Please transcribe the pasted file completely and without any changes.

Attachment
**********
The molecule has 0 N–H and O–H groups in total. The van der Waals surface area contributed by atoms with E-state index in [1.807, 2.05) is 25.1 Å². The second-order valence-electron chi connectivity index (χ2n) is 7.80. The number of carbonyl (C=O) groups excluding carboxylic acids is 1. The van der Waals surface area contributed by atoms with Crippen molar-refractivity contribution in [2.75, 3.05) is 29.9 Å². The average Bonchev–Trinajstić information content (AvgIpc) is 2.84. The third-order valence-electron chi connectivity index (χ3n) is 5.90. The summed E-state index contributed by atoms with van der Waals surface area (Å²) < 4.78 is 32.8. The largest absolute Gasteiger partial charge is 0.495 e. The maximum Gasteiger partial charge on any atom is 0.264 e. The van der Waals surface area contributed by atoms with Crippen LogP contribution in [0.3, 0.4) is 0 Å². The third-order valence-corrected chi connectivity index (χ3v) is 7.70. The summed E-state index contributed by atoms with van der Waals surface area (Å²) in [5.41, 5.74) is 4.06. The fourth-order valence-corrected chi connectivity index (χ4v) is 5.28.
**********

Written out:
The molecule has 0 N–H and O–H groups in total. The van der Waals surface area contributed by atoms with E-state index in [1.807, 2.05) is 25.1 Å². The second-order valence-electron chi connectivity index (χ2n) is 7.80. The number of carbonyl (C=O) groups excluding carboxylic acids is 1. The van der Waals surface area contributed by atoms with Crippen molar-refractivity contribution in [2.75, 3.05) is 29.9 Å². The average Bonchev–Trinajstić information content (AvgIpc) is 2.84. The third-order valence-electron chi connectivity index (χ3n) is 5.90. The summed E-state index contributed by atoms with van der Waals surface area (Å²) < 4.78 is 32.8. The largest absolute Gasteiger partial charge is 0.495 e. The maximum Gasteiger partial charge on any atom is 0.264 e. The van der Waals surface area contributed by atoms with Crippen LogP contribution in [0.3, 0.4) is 0 Å². The third-order valence-corrected chi connectivity index (χ3v) is 7.70. The summed E-state index contributed by atoms with van der Waals surface area (Å²) in [5.41, 5.74) is 4.06. The fourth-order valence-corrected chi connectivity index (χ4v) is 5.28.